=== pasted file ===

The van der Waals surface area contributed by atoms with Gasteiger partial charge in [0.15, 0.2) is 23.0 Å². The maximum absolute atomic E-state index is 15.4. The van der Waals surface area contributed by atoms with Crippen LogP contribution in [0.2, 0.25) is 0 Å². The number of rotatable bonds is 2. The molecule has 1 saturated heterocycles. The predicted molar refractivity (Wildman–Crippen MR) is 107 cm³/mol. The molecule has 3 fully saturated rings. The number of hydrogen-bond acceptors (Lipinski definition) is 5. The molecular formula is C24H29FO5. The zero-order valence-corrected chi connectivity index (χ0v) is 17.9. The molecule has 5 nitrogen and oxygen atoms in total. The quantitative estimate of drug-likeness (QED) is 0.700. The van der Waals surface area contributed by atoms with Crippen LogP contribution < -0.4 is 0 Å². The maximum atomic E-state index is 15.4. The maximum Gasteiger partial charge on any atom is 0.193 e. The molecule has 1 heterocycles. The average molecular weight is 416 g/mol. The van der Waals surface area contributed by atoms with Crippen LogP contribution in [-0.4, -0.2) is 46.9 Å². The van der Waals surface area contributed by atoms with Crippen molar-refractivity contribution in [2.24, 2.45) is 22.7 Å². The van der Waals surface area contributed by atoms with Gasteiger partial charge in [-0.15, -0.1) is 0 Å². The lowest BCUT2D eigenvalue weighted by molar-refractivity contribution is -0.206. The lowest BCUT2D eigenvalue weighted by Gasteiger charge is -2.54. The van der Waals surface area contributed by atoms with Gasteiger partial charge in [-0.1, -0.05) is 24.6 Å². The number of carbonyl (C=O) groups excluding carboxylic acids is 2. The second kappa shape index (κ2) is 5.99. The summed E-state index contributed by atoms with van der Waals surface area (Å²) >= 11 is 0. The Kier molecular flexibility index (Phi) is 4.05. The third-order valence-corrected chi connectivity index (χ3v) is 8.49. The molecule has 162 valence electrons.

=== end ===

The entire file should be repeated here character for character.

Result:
The van der Waals surface area contributed by atoms with Gasteiger partial charge in [0.15, 0.2) is 23.0 Å². The maximum absolute atomic E-state index is 15.4. The van der Waals surface area contributed by atoms with Crippen LogP contribution in [0.2, 0.25) is 0 Å². The number of rotatable bonds is 2. The molecule has 1 saturated heterocycles. The predicted molar refractivity (Wildman–Crippen MR) is 107 cm³/mol. The molecule has 3 fully saturated rings. The number of hydrogen-bond acceptors (Lipinski definition) is 5. The molecular formula is C24H29FO5. The zero-order valence-corrected chi connectivity index (χ0v) is 17.9. The molecule has 5 nitrogen and oxygen atoms in total. The quantitative estimate of drug-likeness (QED) is 0.700. The van der Waals surface area contributed by atoms with Crippen LogP contribution < -0.4 is 0 Å². The maximum atomic E-state index is 15.4. The maximum Gasteiger partial charge on any atom is 0.193 e. The molecule has 1 heterocycles. The average molecular weight is 416 g/mol. The van der Waals surface area contributed by atoms with Crippen LogP contribution in [-0.4, -0.2) is 46.9 Å². The van der Waals surface area contributed by atoms with Crippen molar-refractivity contribution in [2.24, 2.45) is 22.7 Å². The van der Waals surface area contributed by atoms with Gasteiger partial charge in [-0.15, -0.1) is 0 Å². The lowest BCUT2D eigenvalue weighted by molar-refractivity contribution is -0.206. The lowest BCUT2D eigenvalue weighted by Gasteiger charge is -2.54. The van der Waals surface area contributed by atoms with Gasteiger partial charge in [-0.1, -0.05) is 24.6 Å². The number of carbonyl (C=O) groups excluding carboxylic acids is 2. The second kappa shape index (κ2) is 5.99. The summed E-state index contributed by atoms with van der Waals surface area (Å²) >= 11 is 0. The Kier molecular flexibility index (Phi) is 4.05. The third-order valence-corrected chi connectivity index (χ3v) is 8.49. The molecule has 162 valence electrons.